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  • Social media misconduct: Snapchat posts increased tiger kidnapping risk

    Date:
    26 March 2019
    Type:
    Law reports

    In Elliott v RMS Cash Solutions Ltd, a Northern Ireland tribunal held that a cash transit firm fairly dismissed an employee whose Snapchat posts revealed a colleague's personal details. The posts increased the risk of "tiger kidnapping", which involves staff or their families being kidnapped to force staff to help commit a crime.

  • Dismissing mentally ill employee for failing to attend meetings was discrimination, decides tribunal

    Date:
    25 March 2019
    Type:
    Law reports

    In Flemming v East of England Ambulance Services NHS Trust, an employment tribunal held that an NHS Trust discriminated against a mentally ill employee by dismissing him for gross misconduct following his failure to attend a sickness absence review meeting and occupational health appointments.

  • Date:
    14 March 2019
    Type:
    Legal guidance

    Consultant editor Darren Newman considers whistleblowing in the NHS, focusing on the public interest test and the danger of working on the basis that an allegation is malicious.

  • Maternity leave: Redundancy form sent to employee's inaccessible work email address

    Date:
    13 March 2019
    Type:
    Law reports

    In South West Yorkshire Partnership NHS Foundation Trust v Jackson and others, the Employment Appeal Tribunal (EAT) held that, as long as the miscommunication came from an administrative error, an employee whose redundancy redeployment form was sent to an inaccessible work email address was not unfavourably treated because she was on maternity leave.

  • Government extends group of occupations exempt from £30,000 visa threshold

    Date:
    11 March 2019
    Type:
    News

    The government has announced an extension to the number of professions that will be exempt from the proposed £30,000 minimum salary threshold on workers requiring a Tier 2 visa.

  • Breach of contract: Suspension must be "reasonable and proper" response to misconduct allegations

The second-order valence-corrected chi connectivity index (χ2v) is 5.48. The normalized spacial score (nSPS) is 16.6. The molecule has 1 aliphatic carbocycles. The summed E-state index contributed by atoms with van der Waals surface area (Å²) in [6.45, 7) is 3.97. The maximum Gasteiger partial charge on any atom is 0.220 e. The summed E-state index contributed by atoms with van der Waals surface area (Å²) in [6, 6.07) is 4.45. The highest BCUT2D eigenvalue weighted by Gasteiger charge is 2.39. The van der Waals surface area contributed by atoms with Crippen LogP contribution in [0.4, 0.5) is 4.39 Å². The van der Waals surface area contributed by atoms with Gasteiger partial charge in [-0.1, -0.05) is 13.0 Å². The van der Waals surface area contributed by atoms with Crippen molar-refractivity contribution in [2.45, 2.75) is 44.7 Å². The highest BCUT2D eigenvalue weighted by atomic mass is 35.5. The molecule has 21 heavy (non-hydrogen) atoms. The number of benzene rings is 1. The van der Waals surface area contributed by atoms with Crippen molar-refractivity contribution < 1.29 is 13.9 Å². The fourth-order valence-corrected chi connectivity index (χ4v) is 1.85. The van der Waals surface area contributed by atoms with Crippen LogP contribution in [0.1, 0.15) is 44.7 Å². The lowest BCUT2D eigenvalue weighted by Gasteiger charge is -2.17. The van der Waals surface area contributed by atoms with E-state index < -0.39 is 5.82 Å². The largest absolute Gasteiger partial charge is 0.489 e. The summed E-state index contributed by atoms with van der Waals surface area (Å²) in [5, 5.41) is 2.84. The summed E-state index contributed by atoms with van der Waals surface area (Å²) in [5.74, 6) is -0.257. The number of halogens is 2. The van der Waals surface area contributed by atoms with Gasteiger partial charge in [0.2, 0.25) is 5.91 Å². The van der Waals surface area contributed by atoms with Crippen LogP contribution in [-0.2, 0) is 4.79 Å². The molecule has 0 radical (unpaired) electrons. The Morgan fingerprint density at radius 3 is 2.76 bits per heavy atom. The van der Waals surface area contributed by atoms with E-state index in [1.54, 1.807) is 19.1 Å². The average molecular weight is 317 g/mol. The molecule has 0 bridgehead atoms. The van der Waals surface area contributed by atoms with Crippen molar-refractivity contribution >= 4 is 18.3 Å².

Date:
    5 March 2019
    Type:
    Law reports

    In London Borough of Lambeth v Agoreyo, the Court of Appeal held that the proper test for the courts for deciding if an employee's suspension breached the implied term of trust and confidence is whether or not the employer's decision to suspend was a "reasonable and proper" response to the allegations.

  • Positive action: Police force's recruitment process discriminated against white heterosexual man

    Date:
    1 March 2019
    Type:
    Law reports

    In Furlong v Chief Constable of Cheshire Police, an employment tribunal held that a police force's recruitment process discriminated against a white heterosexual male candidate who was rejected after the positive action provisions in the Equality Act 2010 were applied to a pool of 127 applicants who passed the interview stage.

  • One million public sector staff earning below Living Wage

    Date:
    28 February 2019
    Type:
    News

    Almost 1.2 million public sector workers are "trapped in in-work poverty" and are earning below the cost of living, according to a new analysis.

  • NHS staff make hundreds of bullying and harassment complaints

    Date:
    25 February 2019
    Type:
    News

    Hundreds of bullying and sexual harassment allegations have been made against NHS staff over the past five years, further highlighting the "toxic environment" present in many hospitals.

  • Date:
    25 February 2019
    Type:
    Legal guidance

    Equality is high on the agenda of most NHS employers. As well as being subject to the gender pay gap reporting regime, NHS employers are required to comply with an equality standard in relation to race, and from April 2019 will be required to comply with a standard on disability. Nicky Green from law firm Capsticks explores what the standards mean for NHS employers.

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